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How can we teach effectively?

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Presentation on theme: "How can we teach effectively?"— Presentation transcript:

1 How can we teach effectively?
Ramesh Mehay Course Organiser, Bradford VTS

2 identify learning objectives introduce some educational theory
Aims identify learning objectives introduce some educational theory Increase your repertoire of teaching skills

3 The Educational Cycle Assess Needs Design Assessment Set Objectives
Decide Methods

4 Part One – Defining the A&Os
What do they need to know? What are the aims and objectives of the session?

5 Identify what they want to learn
FIRST OF ALL, DEFINE WHAT THEY NEED TO KNOW THAT WILL HELP YOU DEFINE THE AIMS & OBJECTIVES Ask them Check lists (eg from the medical school) problem case analysis - things you know you don’t know random case analysis - issues you may not have identified critical incident analysis - learning from mistakes and near misses PUNs (patient unmet needs) DENs (doctors educational needs)

6 Aims & Objectives Important for any session you do
Good starting point – focus Aims are general “better insight into management of COPD” Objectives are specific “understand the different therapies and their step line use” (GOLD)

7 Part Two – Domains of Learning
What are we trying to teach?

8 What are we trying to teach?
K.S.A. knowledge skills/competencies attitudes

9 Knowledge factual; evolving; evidence base Evaluating and using ‘knowledge’ - critical appraisal; application of knowledge Skills & Competencies Clinical, Practical, Consultation, Communication, Problem solving Research and audit (evaluating and doing) Attitudes ethics etc; self awareness; commitment to maintaining standards Personal care for patients Practice context - practice issues; regulatory framework Broader context - medico-political/legal/social; ethnic/cultural

10 Part Three – Educational Theory
What principles and philosophies in education might help with our teaching?

11 Linking knowledge to skills - Miller’s pyramid
Does Shows how Knows how Knows

12 Experiential learning (Kolb)
concrete experience observation, reflection formation of abstract concepts and generalisations testing implications of concepts in new situations

13 Reflective practitioner
The professional practitioner reflects on their knowledge whilst engaging in activity. This enables them to adapt to the potentially unique context or problem with which they are faced (Schön,1983) Professional education should provide people with the opportunity to reflect on their practice and to identify the theories embedded in their routine work (Coles, 1994)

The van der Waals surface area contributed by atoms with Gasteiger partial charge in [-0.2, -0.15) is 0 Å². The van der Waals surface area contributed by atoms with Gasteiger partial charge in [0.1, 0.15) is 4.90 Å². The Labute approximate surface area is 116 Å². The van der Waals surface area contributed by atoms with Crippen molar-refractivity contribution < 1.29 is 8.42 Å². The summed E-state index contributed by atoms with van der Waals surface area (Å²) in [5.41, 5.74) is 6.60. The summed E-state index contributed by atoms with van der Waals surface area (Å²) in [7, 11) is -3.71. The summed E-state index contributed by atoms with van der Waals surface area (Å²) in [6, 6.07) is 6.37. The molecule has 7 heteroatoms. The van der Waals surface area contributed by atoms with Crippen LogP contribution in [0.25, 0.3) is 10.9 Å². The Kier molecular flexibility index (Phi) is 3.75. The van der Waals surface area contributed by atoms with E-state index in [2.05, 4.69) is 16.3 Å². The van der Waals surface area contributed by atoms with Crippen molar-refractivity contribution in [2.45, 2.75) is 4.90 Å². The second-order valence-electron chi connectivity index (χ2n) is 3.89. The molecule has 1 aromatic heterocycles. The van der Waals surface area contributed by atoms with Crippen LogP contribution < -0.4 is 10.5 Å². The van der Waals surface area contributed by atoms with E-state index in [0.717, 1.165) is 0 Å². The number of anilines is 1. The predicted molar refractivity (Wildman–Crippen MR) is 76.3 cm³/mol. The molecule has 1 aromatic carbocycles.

14 Constructivism (3 Cs) Construction - knowledge builds on what is already known Context - is important in learning and in applying it Collaboration - important in exploring different perspectives because knowledge varies in different contexts and cultures

15 Adult learning = androgogy
learning what’s important to you applicable in the real world (context) learner, not teacher, is responsible learning is self directed learning is continuous, must adapt to new situations

16 Feedback - definition Information about performance or behaviour which leads to action to affirm or develop performance or behaviour, i e to affirm what you do well to help you develop in areas you do less well

17 Part Four – teaching methods
How else can we do it?

18 Electronic information sources
Acquiring knowledge Lectures Tutorials Books Journals Electronic information sources

19 Project based learning
Other Methods Lecture Debate Buzz groups Mini-lecture Brainstorming Action learning Project based learning Case discussion Critical incident Role play Triadic teaching PBL Video teaching Task groups Balint group microteaching Buzz group = to combat inactivity; small group learning; “turn to a neighbour and share opinions and reactions for a short time”, then feed back Mini-lecture = a short burst of input, fact or theory, in the course of a group activity aimed at stimulating discussion or linking up points. Participants may contribute their own ideas, thus increasing involvement with the material, introducing variety, distributing effort and responsibility, and developing presentation skills. Task groups = subgroups are each allocated a topic to analyse and report back to a plenary as a contribution towards a wide picture; collaborative learning from each other Action learning = learning by doing; “watch one, do one, teach one”; good for practical skills Project based learning = another learning by doing method Case discussion = indispenable; rooted in real life and in the personal experience of the learner; real questions; real solutions; yet flexible enough to range beyond the immediate Balint = focuses mainly on the doctor and the awareness of his own feelings about an unfolding case that is presenting challenges, rather than the clinical content of the case; good for feelings and attitudes; identifying the feelings of others Role-play = very valuable technique. Works best when it arises naturally in the process of 1-1 or group teaching. Role reversal is helpful too. Triadic teaching = three participants – the subject, the listener, the observer Microteaching = analysing complex behaviour like communication skills. Dissecting it and focussing on the component parts. Usually via video work.

20 Difficult Cases Good for those difficult situations


22 What Makes a Good Teaching Session? (LAST SLIDE)
Tailored to learner’s learning style Dependent on learner’s knowledge and experience Get the learner to do the groundwork Use educational tools Videos Books and booklets Papers and articles electronic sources (software, internet) Giving the tutorial direction - link to experience Maintaining interest Interact Open-ended questions Give time Vary content Baggage section

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